Using OpenID Connect to authenticate a person in Java

The OpenID Connect Protocol offers Java developers a way to authenticate a person at any Internet domain that supports the standard. To accomplish this, the domain must provide a way to register clients--the website and mobile applications that use the authentication API offered by the domain.


Discovery is the first step! Luckily, its super-easy! All you have to do is make a get request to https://{domain}/.well-known/openid-configuration.

This will return a JSON object, as described in the specification. For example, you can see Gluu's OpenID Connect discovery url.

This will tell you everything you need to know about this OpenID Connect provider, like what are the endpoints (URLs), what crypto is supported, and what user claims can you ask for.

An example of a Discovery Request, using the oxAuth RP library.

Client Registration

In SAML, the website was called a "Service Provider." In OpenID Connect, the website (or mobile application) is called a "Client". Clients can be registered manually by the OP, but more frequently, clients use the Dynamic Registration API to automate the process.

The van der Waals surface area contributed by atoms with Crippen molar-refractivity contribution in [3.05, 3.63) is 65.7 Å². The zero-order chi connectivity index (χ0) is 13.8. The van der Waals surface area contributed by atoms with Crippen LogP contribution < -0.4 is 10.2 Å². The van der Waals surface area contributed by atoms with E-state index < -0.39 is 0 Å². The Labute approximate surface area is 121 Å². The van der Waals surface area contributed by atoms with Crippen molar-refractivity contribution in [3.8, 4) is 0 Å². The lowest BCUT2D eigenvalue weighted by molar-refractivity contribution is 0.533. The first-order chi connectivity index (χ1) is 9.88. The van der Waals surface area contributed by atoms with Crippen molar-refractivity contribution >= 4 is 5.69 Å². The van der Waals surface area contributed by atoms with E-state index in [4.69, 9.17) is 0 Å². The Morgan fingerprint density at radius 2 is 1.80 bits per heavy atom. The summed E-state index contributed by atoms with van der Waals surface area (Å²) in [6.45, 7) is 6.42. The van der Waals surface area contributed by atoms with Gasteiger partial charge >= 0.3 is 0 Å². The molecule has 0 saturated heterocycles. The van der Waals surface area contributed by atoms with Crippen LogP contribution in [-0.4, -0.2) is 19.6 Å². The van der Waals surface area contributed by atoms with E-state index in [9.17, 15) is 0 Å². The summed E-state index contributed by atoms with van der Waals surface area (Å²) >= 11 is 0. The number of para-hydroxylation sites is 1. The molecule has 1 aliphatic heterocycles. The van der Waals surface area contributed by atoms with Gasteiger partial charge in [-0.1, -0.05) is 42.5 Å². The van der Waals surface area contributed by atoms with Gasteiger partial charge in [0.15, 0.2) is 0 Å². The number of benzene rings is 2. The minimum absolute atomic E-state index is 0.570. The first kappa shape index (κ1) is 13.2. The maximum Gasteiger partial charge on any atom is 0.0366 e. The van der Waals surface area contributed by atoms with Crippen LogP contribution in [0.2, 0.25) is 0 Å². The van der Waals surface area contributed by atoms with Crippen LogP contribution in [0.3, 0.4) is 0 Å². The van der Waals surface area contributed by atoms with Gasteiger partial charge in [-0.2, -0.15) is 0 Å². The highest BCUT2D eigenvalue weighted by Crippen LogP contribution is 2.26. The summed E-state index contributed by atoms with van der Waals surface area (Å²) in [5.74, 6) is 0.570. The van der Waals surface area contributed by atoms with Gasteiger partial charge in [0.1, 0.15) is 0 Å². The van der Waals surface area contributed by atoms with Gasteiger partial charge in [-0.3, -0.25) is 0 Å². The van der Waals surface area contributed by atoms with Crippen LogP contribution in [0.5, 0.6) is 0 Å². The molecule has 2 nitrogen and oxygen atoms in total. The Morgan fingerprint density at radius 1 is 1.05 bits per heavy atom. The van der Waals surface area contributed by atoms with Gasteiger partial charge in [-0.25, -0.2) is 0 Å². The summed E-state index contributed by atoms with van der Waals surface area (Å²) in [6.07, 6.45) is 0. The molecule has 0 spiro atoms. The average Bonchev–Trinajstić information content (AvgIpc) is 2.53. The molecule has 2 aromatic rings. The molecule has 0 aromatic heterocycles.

Obtaining the id_token

After your client is registered, it is time to get down to business. OpenID Connect offers two common workflows for authentication: basic (where the person is using a browser, and can be re-directed) and implicit where the client sends the credentials, including the secret. There is a useful implements guide for basic and implicit.


OpenID Connect defines a mechanism for Session Management. The idea is that JavaScript in a web tab can detect that another tab has logged out. One detection of a logout event, the Web application can cleanup sessions in any backend systems as necessary. It is not 100% effective. If the tab is closed when the logout occurs in another tab, the event may not be detected, and the backend systems are advised to timeout sessions.

Using OpenID Connect from JavaScript

See OpenID Connect plugin for Passport for further details.